Politics

Biden promises in video message to be 'more mindful and respectful of people's personal space'

Key Points
  • Former Vice President Joe Biden on Wednesday released a two-minute video, in which he pledged to be "more mindful and respectful of people's personal space."
  • The video was Biden's most direct response so far to a growing number of women who claim he made them uncomfortable over the years with close contact.
Vice President Joseph 'Joe' Biden
David Paul Morris | Bloomberg | Getty Images

Former Vice President Joe Biden on Wednesday released a two-minute video, in which he pledged to be "more mindful and respectful of people's personal space."

The video was Biden's most direct response so far to a growing number of women who allege he made physical contact they felt was inappropriate. It also represents his most personal attempt so far to get out ahead of what appears to be a growing crisis for his all-but-announced 2020 presidential campaign.

"Folks, in the coming months I'll be talking to you about a whole lot of issues, but today I want to talk about gestures of support and encouragement that I've made to women and some men that have made them uncomfortable," Biden said, staring into the camera.

"In my career, I've always tried to make a human connection, that's my responsibility I think. I shake hands, I hug people, I grab men and women by the shoulders and say 'you can do this.' Whether they're women, men, young, old, that's the way I've always been, it's the way I've tried to show I care about them, and I'm listening."

But, he said, "social norms have begun to change, they've shifted, and the boundaries of protecting personal space have been reset. And I get it. I get it. I hear what they're saying, I understand. And I'll be much more mindful, that's my responsibility. My responsibility, and I'll meet it ... I will be more mindful and respectful of people's personal space. And that's a good thing."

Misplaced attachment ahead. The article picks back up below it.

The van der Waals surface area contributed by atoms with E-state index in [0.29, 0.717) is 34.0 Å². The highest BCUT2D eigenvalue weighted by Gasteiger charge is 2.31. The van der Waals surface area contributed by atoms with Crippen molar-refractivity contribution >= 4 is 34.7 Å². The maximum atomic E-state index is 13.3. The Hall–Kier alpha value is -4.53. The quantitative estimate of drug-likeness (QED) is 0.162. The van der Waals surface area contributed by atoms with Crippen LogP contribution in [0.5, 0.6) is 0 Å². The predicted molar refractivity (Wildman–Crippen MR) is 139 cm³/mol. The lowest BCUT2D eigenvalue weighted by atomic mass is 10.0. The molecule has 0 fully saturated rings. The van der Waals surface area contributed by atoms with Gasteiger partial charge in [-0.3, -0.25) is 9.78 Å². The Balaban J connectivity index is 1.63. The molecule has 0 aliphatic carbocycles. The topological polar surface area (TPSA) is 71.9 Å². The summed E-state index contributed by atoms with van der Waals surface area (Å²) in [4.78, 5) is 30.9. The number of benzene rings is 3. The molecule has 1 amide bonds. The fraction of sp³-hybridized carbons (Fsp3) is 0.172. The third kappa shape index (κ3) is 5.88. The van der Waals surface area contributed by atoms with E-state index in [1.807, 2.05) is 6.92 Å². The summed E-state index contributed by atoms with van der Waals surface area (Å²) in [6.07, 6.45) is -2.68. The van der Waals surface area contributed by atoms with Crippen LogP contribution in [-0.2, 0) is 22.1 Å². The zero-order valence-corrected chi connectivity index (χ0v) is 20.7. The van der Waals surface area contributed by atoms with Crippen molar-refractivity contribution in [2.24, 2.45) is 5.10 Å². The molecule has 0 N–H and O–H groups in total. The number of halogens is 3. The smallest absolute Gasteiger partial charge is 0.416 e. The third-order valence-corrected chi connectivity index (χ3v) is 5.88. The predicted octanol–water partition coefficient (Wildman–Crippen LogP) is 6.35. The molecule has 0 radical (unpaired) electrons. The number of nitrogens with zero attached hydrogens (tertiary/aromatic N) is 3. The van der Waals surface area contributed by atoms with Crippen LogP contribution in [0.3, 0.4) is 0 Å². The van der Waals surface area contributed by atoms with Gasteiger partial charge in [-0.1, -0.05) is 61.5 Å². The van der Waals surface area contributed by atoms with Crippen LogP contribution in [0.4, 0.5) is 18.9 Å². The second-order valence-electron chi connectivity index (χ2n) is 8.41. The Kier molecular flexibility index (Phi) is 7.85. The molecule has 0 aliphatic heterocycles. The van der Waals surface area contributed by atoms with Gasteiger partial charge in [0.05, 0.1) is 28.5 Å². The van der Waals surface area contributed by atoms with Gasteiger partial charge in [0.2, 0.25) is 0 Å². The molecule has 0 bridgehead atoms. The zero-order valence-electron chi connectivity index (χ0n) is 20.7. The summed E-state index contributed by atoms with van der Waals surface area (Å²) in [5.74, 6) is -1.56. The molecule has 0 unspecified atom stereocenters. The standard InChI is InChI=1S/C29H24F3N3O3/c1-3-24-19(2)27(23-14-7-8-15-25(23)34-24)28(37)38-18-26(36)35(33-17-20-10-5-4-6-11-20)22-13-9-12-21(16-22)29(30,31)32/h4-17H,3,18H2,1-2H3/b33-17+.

The message came a day after two more women described to The New York Times how Biden had made them feel uncomfortable. And five days after former Nevada Assemblywoman Lucy Flores wrote an essay describing how Biden had placed his hands on her shoulders and kissed the back of her head at a 2014 campaign event. A fourth woman, Amy Lappos, told the Hartford Courant on Monday that she was made to feel uncomfortable in 2009, when Biden put his hands on her face and pulled her in close to "rub noses" with her at a political fundraiser.

Biden did not directly apologize for his past actions in the video released Wednesday.

In a sign of how seriously the issue could hobble a potential Biden presidential run, on Tuesday evening President Donald Trump likened the former vice president to himself, joking at a Republican Party dinner that he wanted to call Biden and "welcome" him to the world of politics in 2019. "I was going to say, 'Welcome to the world, Joe. You having a good time, Joe? Are you having a good time?'" Trump quipped.

More than 20 women have come forward in recent years to allege that Trump either groped them, grabbed their genitals, kissed them without consent or even in at least two cases, sexually assaulted them. Trump has denied the allegations.

Biden concluded his video with what appeared to be a direct rebuttal to his critics on both sides of the aisle, who say he embodies a bygone era in which men were permitted to take more liberties with how they interacted with women.

"The idea that I can't adjust to the fact that personal space is important, more important than it's ever been, is just not thinkable. I will, I will," he said.

Watch the whole video here: